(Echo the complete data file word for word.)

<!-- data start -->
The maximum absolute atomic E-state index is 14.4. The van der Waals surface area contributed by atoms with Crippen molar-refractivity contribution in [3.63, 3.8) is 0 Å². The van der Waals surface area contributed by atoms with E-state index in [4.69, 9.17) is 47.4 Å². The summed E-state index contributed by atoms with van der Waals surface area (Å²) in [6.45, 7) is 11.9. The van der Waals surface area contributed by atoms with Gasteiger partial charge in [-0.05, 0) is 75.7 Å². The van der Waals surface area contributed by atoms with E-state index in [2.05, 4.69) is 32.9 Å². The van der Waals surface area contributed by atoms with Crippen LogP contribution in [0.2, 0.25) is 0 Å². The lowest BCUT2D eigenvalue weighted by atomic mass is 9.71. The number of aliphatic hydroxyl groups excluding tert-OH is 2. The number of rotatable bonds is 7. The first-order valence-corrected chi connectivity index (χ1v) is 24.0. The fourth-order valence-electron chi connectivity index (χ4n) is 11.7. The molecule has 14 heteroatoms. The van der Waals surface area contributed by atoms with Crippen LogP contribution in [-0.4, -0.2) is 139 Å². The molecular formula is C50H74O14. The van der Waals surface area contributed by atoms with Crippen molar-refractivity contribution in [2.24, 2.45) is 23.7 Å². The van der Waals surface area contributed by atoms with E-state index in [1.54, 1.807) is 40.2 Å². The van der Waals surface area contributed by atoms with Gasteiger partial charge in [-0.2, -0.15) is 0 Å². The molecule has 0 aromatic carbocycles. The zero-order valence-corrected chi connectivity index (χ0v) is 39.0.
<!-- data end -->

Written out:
The maximum absolute atomic E-state index is 14.4. The van der Waals surface area contributed by atoms with Crippen molar-refractivity contribution in [3.63, 3.8) is 0 Å². The van der Waals surface area contributed by atoms with E-state index in [4.69, 9.17) is 47.4 Å². The summed E-state index contributed by atoms with van der Waals surface area (Å²) in [6.45, 7) is 11.9. The van der Waals surface area contributed by atoms with Gasteiger partial charge in [-0.05, 0) is 75.7 Å². The van der Waals surface area contributed by atoms with E-state index in [2.05, 4.69) is 32.9 Å². The van der Waals surface area contributed by atoms with Crippen LogP contribution in [0.2, 0.25) is 0 Å². The lowest BCUT2D eigenvalue weighted by atomic mass is 9.71. The number of aliphatic hydroxyl groups excluding tert-OH is 2. The number of rotatable bonds is 7. The first-order valence-corrected chi connectivity index (χ1v) is 24.0. The fourth-order valence-electron chi connectivity index (χ4n) is 11.7. The molecule has 14 heteroatoms. The van der Waals surface area contributed by atoms with Crippen LogP contribution in [-0.4, -0.2) is 139 Å². The molecular formula is C50H74O14. The van der Waals surface area contributed by atoms with Crippen molar-refractivity contribution in [2.24, 2.45) is 23.7 Å². The van der Waals surface area contributed by atoms with E-state index in [1.54, 1.807) is 40.2 Å². The van der Waals surface area contributed by atoms with Gasteiger partial charge in [-0.2, -0.15) is 0 Å². The molecule has 0 aromatic carbocycles. The zero-order valence-corrected chi connectivity index (χ0v) is 39.0.